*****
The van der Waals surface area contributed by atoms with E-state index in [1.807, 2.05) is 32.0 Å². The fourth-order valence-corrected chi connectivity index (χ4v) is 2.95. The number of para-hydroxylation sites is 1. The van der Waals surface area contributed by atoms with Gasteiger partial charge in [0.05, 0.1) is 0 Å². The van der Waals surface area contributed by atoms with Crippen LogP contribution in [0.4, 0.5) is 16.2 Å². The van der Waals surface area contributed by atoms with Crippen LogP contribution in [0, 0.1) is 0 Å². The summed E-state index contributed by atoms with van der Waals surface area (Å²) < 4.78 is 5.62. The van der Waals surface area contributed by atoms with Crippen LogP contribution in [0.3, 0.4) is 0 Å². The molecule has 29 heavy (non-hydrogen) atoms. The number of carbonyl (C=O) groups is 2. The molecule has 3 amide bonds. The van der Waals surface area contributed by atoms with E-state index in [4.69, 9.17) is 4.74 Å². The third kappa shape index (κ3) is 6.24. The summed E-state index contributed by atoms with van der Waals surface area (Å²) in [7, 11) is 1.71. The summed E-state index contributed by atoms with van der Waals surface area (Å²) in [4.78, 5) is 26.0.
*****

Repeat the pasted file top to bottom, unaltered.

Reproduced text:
The van der Waals surface area contributed by atoms with E-state index in [1.807, 2.05) is 32.0 Å². The fourth-order valence-corrected chi connectivity index (χ4v) is 2.95. The number of para-hydroxylation sites is 1. The van der Waals surface area contributed by atoms with Gasteiger partial charge in [0.05, 0.1) is 0 Å². The van der Waals surface area contributed by atoms with Crippen LogP contribution in [0.4, 0.5) is 16.2 Å². The van der Waals surface area contributed by atoms with Crippen LogP contribution in [0, 0.1) is 0 Å². The summed E-state index contributed by atoms with van der Waals surface area (Å²) < 4.78 is 5.62. The van der Waals surface area contributed by atoms with Crippen LogP contribution in [0.3, 0.4) is 0 Å². The molecule has 29 heavy (non-hydrogen) atoms. The number of carbonyl (C=O) groups is 2. The molecule has 3 amide bonds. The van der Waals surface area contributed by atoms with E-state index in [4.69, 9.17) is 4.74 Å². The third kappa shape index (κ3) is 6.24. The summed E-state index contributed by atoms with van der Waals surface area (Å²) in [7, 11) is 1.71. The summed E-state index contributed by atoms with van der Waals surface area (Å²) in [4.78, 5) is 26.0.